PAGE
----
Monday, September 22, 2014

Remnant Network - 17

Kopp Disclosure
(John 3:19-21)



    Wedding photographers don't believe me when I first tell 'em, "I have no rules.  It's not my wedding and I'm not paying you.  The bride makes the rules; but if I were you, I'd also check with the bride's mom."

    Some wisdom comes from experience.

    Apparently, wedding photographers have collided with too many clergywomen/men with excessive, unreasonable, myopic, picayune, egotistical, and traditional more than theological control needs over the years.


    Matthew 15 and 23 keep coming to mind.

    Anyway, I'll never forget one of my first session meetings in McMurray, Pennsylvania.

    A proverbial church lady with a hairstyle appropriate for the 40s and reeking of perfume that could knock over a bull at 40 paces tilted her head and said with a nauseatingly saccharine smile of insincerity, "We know you have your first wedding here on Saturday, Dr. Kopp, and it's important for you to know we do not allow flash pictures during the service.  We expect you, before the service begins, to announce that to everyone."

    Amused more than surprised, for I'd been around long enough to know how the idolatrously inane often inhibits the Christocentrically important according to the book in most of today's churches, I responded with an equally nauseatingly saccharine smile of insincerity, "I don't recall reading anything from our Lord in the Bible about flash photography; sooooooo I guess it's more a matter of our personal prejudices than Christian principles.  As your undershepherd to the Good Shepherd, my responsibility is to differentiate between our personal prejudices and God's will as personified in Jesus and prescribed in Holy Scripture.  While I see no Biblical principles at play here apart from some hyperbolic understanding of decorum and reverence that, again, seem more personally prejudicial than Biblical and feel, from my own personally prejudicial perspective, some would consider me to be rude to commence such a festive occasion with such a pejorative rubric, I acknowledge your concern and, if it is the will of the session, I will introduce you or another elder before the call to worship to make that announcement."

    Though my response probably concluded any chumminess avec that elder, she dropped her head without comment; and, without any additional commentary on the topic that could hardly be considered consequential to the rise or fall of the kingdom, we moved to the next item on the docket.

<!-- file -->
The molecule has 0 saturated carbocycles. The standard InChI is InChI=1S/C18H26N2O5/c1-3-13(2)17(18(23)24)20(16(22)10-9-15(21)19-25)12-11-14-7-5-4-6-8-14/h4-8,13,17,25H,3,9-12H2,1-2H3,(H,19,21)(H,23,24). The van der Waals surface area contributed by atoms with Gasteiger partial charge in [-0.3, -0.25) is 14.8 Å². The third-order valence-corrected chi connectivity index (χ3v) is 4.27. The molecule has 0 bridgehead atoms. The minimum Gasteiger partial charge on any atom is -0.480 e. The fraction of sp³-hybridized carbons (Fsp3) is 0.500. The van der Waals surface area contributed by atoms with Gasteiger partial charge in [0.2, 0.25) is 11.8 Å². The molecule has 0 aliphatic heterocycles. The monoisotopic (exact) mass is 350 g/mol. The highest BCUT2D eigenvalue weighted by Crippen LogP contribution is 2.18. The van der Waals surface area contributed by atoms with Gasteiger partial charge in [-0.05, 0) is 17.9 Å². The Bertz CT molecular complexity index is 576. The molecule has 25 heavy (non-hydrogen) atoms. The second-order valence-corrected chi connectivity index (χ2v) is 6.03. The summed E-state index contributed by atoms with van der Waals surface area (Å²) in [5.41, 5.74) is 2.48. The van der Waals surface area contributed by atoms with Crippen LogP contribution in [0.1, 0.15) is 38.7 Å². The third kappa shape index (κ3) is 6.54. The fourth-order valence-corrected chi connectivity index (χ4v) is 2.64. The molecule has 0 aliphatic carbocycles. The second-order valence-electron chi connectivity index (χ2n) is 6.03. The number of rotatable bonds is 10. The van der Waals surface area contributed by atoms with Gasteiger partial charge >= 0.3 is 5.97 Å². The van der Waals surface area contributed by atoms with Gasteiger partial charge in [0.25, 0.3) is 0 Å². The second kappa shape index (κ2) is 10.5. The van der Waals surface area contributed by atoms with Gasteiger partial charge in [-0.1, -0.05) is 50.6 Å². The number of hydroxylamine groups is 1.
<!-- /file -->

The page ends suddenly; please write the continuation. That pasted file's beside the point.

My daddy provided this counsel years before: "You must learn how to tell people to go to hell in a way that they're looking forward to the trip."


    C.S. Lewis in The Great Divorce: "Good, as it ripens, becomes continually more different not only from evil but from other good."

    Continuing, "I do not think that all who choose wrong roads perish; but their rescue consists in being put back on the right road.  A wrong sum can be put right; but only by going back till you find the error and working it afresh from that point, never by simply going on.  Evil can be undone, but it cannot 'develop' into good.  Time does not heal it."

    Concluding, "It is still 'either-or.'  If we insist on keeping hell...we shall not see heaven.  If we accept heaven, we shall not be able to retain even the smallest and most intimate souvenirs of hell."

    Matthew 15 and 23 keep coming to mind.


    Mainline denominations along with most sideline ones are "irretrievably apostate under current management."

    Again, and I may be wrong, there are three ways to respond.

    An elated embrace of the apostasies by those who never really wanted to follow Jesus by the book.

    Exiting faithfully by those who want to follow Jesus by the book.

    Remaining faithfully as part of the faithful remnant by those who want to follow Jesus by the book and have not given up the fight in a Wallace, Hamilton, Luther, Calvin, Bonhoeffer, King, and...kinda way.

    What kinda pictures are we presenting/taking?
    Are our ministries about prejudices or principles?

    How do we respond to wrong/bad/evil?

    Are we elated, exiting, or remaining?


    Did Jesus ever embrace wrong/bad/evil with elation...or even accommodation which is kinda the same thing in a results kinda way?

    Did Jesus ever exit or back away from collisions with wrong/bad/evil?

    Did Jesus remain...until it/He was...finished?

    Matthew 15 and 23 keep coming to mind.



Blessings and Love!

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